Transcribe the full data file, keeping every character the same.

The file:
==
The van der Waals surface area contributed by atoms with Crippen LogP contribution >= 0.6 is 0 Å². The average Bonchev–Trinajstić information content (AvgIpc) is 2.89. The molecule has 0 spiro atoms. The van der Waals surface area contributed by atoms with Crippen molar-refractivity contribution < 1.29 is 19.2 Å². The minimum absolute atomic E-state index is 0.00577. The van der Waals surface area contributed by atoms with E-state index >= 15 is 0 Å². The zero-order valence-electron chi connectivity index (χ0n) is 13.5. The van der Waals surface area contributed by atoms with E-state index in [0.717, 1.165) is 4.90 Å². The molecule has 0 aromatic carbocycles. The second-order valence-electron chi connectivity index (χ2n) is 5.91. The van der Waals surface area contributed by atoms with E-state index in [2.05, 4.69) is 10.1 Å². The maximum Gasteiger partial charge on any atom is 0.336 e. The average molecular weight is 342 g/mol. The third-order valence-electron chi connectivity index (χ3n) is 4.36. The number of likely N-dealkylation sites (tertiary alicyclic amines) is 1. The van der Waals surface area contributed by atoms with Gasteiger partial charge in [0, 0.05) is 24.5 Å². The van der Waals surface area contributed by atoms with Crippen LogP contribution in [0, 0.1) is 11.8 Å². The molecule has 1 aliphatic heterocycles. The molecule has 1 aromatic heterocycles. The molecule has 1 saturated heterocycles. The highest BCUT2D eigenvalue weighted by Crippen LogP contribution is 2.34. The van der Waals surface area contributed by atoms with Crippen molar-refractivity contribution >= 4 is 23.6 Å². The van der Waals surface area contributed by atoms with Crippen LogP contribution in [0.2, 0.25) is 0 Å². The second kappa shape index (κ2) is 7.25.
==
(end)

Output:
The van der Waals surface area contributed by atoms with Crippen LogP contribution >= 0.6 is 0 Å². The average Bonchev–Trinajstić information content (AvgIpc) is 2.89. The molecule has 0 spiro atoms. The van der Waals surface area contributed by atoms with Crippen molar-refractivity contribution < 1.29 is 19.2 Å². The minimum absolute atomic E-state index is 0.00577. The van der Waals surface area contributed by atoms with E-state index >= 15 is 0 Å². The zero-order valence-electron chi connectivity index (χ0n) is 13.5. The van der Waals surface area contributed by atoms with E-state index in [0.717, 1.165) is 4.90 Å². The molecule has 0 aromatic carbocycles. The second-order valence-electron chi connectivity index (χ2n) is 5.91. The van der Waals surface area contributed by atoms with E-state index in [2.05, 4.69) is 10.1 Å². The maximum Gasteiger partial charge on any atom is 0.336 e. The average molecular weight is 342 g/mol. The third-order valence-electron chi connectivity index (χ3n) is 4.36. The number of likely N-dealkylation sites (tertiary alicyclic amines) is 1. The van der Waals surface area contributed by atoms with Gasteiger partial charge in [0, 0.05) is 24.5 Å². The van der Waals surface area contributed by atoms with Crippen LogP contribution in [0, 0.1) is 11.8 Å². The molecule has 1 aliphatic heterocycles. The molecule has 1 aromatic heterocycles. The molecule has 1 saturated heterocycles. The highest BCUT2D eigenvalue weighted by Crippen LogP contribution is 2.34. The van der Waals surface area contributed by atoms with Crippen molar-refractivity contribution >= 4 is 23.6 Å². The van der Waals surface area contributed by atoms with Crippen LogP contribution in [0.2, 0.25) is 0 Å². The second kappa shape index (κ2) is 7.25.